Trying For A Simple Christmas
Wednesday - December 21, 2005
It’s just a few more days till Santa Claus circumnavigates the globe in his reindeer-powered sleigh. Children under the age of - well, what is it now, 6? - who still believe will be excited out of their minds as they fall asleep on Christmas Eve.
Ah, to be a child again - to imagine all the possibilities. Will Santa land on the roof or in the driveway? We don’t have a chimney, will he still come? I was pretty nice this year, but will he remember those times I was naughty and pouted and shouted and scratch me off his list? I hope I hear the reindeer.
When you’re a child you don’t have meltdowns over the stress of the holidays. You just melt into the wonder of it all.
But nowadays everyone I know gets stressed out at Christmas. Ah, to be an adult - to imagine all the possibilities. Will the MP3 player for Johnny be the right one? Are our credit cards maxed out? Can I stand one more traffic jam or post office line? Will the mailed packages arrive on time? Does the house measure up? Do we need one more poinsettia? Did I forget somebody? The twinkle lights went out again! Expletives!
Many can’t wait for the “season” to just be done. And isn’t that ironic when Christmas is supposed to be about love, peace, joy and goodwill?
Every year at this time, I have to remind myself over and over again what we’re celebrating here: the birth of Jesus Christ, whose life changed the world forever. In a quiet, simple little barn, the holy child was born to simple folk who had simple faith in God. The shepherds were just simple local boys out in a pasture on a starlit night minding their own business - sheep - when angels suddenly appeared giving them the good news. Yes, there was a big celestial party, but it wasn’t stressful, it was joyous - and simple.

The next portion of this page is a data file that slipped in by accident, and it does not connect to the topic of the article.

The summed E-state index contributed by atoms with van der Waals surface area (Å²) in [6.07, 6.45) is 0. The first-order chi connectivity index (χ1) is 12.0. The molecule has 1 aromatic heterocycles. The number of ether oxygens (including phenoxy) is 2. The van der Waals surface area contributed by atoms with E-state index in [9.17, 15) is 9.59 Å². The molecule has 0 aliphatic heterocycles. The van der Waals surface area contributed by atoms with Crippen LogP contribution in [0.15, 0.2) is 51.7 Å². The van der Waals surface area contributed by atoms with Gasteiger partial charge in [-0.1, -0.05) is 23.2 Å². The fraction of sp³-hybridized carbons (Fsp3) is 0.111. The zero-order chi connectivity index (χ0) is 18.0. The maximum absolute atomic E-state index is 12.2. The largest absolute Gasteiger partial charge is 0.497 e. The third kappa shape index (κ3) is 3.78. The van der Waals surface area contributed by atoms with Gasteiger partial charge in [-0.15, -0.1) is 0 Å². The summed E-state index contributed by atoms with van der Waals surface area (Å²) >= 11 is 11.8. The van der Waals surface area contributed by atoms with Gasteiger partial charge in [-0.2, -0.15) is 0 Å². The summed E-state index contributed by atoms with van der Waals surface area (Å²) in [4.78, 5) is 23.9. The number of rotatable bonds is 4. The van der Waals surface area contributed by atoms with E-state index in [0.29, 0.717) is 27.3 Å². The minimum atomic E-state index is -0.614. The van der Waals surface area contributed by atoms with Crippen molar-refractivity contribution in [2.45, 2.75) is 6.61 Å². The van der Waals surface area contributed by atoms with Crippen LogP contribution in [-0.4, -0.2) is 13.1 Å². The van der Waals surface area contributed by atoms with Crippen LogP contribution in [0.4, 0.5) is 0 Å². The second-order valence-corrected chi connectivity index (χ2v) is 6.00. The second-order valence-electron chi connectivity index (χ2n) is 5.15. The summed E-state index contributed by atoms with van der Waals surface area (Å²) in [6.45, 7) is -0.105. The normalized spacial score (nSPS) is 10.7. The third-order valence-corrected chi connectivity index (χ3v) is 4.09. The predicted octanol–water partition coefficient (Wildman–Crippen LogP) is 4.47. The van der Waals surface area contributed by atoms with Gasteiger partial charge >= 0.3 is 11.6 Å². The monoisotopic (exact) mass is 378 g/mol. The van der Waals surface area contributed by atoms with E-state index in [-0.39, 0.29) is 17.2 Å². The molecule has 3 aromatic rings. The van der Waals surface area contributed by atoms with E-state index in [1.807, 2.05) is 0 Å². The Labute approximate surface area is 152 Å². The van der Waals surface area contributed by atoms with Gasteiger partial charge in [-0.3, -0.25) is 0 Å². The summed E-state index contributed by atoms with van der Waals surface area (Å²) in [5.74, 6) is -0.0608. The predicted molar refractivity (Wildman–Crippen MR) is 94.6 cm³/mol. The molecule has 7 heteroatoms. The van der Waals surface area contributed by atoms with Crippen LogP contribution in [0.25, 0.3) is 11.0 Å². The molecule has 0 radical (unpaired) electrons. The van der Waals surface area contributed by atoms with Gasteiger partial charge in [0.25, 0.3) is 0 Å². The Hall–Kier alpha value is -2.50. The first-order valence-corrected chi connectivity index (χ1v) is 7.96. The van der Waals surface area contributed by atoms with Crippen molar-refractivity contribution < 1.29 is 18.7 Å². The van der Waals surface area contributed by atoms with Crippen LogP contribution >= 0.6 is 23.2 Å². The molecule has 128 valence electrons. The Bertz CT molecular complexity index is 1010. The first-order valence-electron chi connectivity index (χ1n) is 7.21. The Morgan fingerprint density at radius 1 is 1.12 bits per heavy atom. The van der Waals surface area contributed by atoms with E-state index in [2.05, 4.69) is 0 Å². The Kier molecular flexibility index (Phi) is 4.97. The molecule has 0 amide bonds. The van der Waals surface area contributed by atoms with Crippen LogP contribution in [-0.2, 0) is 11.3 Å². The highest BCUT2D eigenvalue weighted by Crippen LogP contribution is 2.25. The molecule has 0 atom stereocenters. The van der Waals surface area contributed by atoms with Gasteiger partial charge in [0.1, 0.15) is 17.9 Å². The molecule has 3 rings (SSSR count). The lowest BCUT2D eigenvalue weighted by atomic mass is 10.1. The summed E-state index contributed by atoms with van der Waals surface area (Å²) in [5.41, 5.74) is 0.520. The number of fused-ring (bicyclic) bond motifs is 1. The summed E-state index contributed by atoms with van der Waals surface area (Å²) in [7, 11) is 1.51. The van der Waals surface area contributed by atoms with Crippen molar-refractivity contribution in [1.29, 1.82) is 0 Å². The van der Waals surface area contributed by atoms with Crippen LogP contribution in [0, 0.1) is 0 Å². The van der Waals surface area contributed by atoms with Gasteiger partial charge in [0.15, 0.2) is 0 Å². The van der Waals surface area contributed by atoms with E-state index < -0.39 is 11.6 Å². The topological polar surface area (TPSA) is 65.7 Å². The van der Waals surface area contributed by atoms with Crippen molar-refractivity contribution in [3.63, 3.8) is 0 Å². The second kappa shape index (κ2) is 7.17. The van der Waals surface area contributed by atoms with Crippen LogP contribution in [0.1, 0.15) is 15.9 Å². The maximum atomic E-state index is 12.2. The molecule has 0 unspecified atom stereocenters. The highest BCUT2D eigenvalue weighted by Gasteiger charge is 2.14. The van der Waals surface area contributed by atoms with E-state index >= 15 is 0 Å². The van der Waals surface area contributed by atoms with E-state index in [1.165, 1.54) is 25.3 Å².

Every year, I try to simplify during the Christmas season, but I still get caught up in all the mayhem of shopping, commercialism, and stress. It’s a bad habit.
Like a child, I have dreams. I see me just saying no. No to anything hectic. No to impersonal, generic holiday season cards to clients, no to over spending, no to worry over who or what I’ve forgotten, no to lines and traffic. And to say yes to making the Nativity the focal point of decorating. Yes to remembering the poor and lonely - year round. Yes to forgiveness, peace, and love.
In the Bible’s New Testament book of Matthew, Chapter 2, we’re told of the Magi - the three “wise men” from another land. They followed a bright star, traveling a long distance, probably on camels, after hearing of the birth of the new King of the of the Jews who would rule over heaven and earth as had been prophesied in the old testament. “When they saw the star, they rejoiced with exceedingly great joy.” When they found Him they “fell down and worshipped Him.” Then, last “they presented gifts to Him: gold, frankincense and myrrh.”
I have come to realize that for me the process of buying and giving gifts is not the cause of stress. The priority is. Like the wise men, first rejoice with great joy, then fall down and worship Him, and finally - present the gifts. Sometimes don’t we get the order wrong?
Have a blessed and simple Christmas. And, don’t forget to leave Santa a cookie over by the Nativity.
Two simple last minute gift ideas if you’re still looking: Music!
1) The CD Leon Sings Noel ... A Christmas Album about Christ, by local vocalist, Leon Williams and the LeonNoel Chamber Orchestra. His spectacular voice and the unique arrangements - even a little New Orleans jazz sound on a couple - are just a thrill to hear.
2) The CD Hawaiian Islands Lullaby Collection by Friends of Aloha, who won a Hawaii Music award for their Patriotic Slack Key CD. What genius! They’re lullabies from 20 of the “rainbow of cultures” here in Hawaii: Hawaiian, English, Irish, American, Russian, Norwegian, German, Chinese, Japanese, Portuguese, Puerto Rican, Okinawan, African, Korean, Filipino, Spanish, Samoan, Maori, Vietnamese and Balinese. For a new baby or for anyone who needs calming music.
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